When a Santa Barbara County grand jury urged the small Central Coast city of Guadalupe to end its financial "shell game" and disincorporate in a report released Friday, city officials were pretty dismissive of the recommendation.
Guadalupe City Administrator Andrew Carter brushed it off, saying the grand jury hadn't taken into account everything the city was doing to shore up the treasury, L.A. Times reporter Matt Hamilton wrote. At a meeting Tuesday, Councilwoman Virginia Ponce said that "Guadalupe is a little engine that can," the Santa Maria Times reported. Her evidence? A new Subway in town.
I don't how many roasted turkey breast sandwiches the shop will have to sell each year to bring in the tax revenue the city needs to pay its bill, but I'm guessing it won't be enough. The grand jury doesn't think there's an easy solution either, noting in the report that there's no "bridge to solvency" for the city.
Things have been bad for Guadalupe for a while. Five years ago, the city considered changing its name to Guadalupe Beach to attract more tourism. This community of 7,000, mostly working-class residents, was staring down the barrel of disincorporation long before the grand jury recommendation. In fact, it was the warning that city officials used to get three tax increases passed in November. Even with those new sources of revenue, however, the grand jury concluded that the city still can't pay its future bills and will fall short about $300,000.
Sound familiar? It did to me; I've been reading about cities juggling their financial obligations since before the Great Recession, which has only made the game tougher. The economy might be on the upswing, but cities are still struggling with structural deficits compounded by long-term financial commitments that just keep growing. Los Angeles, for example, has an ongoing structural deficit, projected at $242 million this fiscal year, caused by expenditures outpacing revenue.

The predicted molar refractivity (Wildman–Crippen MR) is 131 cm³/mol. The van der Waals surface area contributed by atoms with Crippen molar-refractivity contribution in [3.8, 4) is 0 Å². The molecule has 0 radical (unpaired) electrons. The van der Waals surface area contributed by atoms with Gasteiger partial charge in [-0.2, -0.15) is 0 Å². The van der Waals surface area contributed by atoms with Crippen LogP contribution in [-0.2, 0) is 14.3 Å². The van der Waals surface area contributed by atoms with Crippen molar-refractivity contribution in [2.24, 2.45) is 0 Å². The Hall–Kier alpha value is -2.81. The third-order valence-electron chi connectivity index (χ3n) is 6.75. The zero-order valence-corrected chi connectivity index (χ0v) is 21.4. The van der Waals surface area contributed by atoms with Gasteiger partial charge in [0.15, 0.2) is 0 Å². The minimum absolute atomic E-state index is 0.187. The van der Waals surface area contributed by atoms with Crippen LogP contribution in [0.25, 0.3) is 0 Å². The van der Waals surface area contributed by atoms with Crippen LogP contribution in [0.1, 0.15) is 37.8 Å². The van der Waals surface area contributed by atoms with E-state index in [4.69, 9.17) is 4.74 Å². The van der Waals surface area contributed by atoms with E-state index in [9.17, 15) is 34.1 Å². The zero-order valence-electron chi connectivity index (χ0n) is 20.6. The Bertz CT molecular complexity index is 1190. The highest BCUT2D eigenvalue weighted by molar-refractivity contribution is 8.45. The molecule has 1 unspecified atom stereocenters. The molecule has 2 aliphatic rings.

Is Guadalupe just a municipal aberration? Or could it be a canary in the coal mine for local government?
No California city has pulled the plug on cityhood in more than 40 years. But a few have considered it. A handful, Stockton, Vallejo and San Bernardino, have faced financial realities so difficult that they filed for bankruptcy.
But disincorporation isn't so bad. In fact, lots of California communities have chosen to remain unincorporated. While it doesn't erase financial problems, it does turn assets and liabilities over to the county, which has many more taxpaying people to absorb the fiscal ups and downs.
For Guadalupe residents, that means sharing their financial burden with folks better off than themselves, such as those in the unincorporated community of Montecito, where the median home value is $2.9 million, according to Zillow.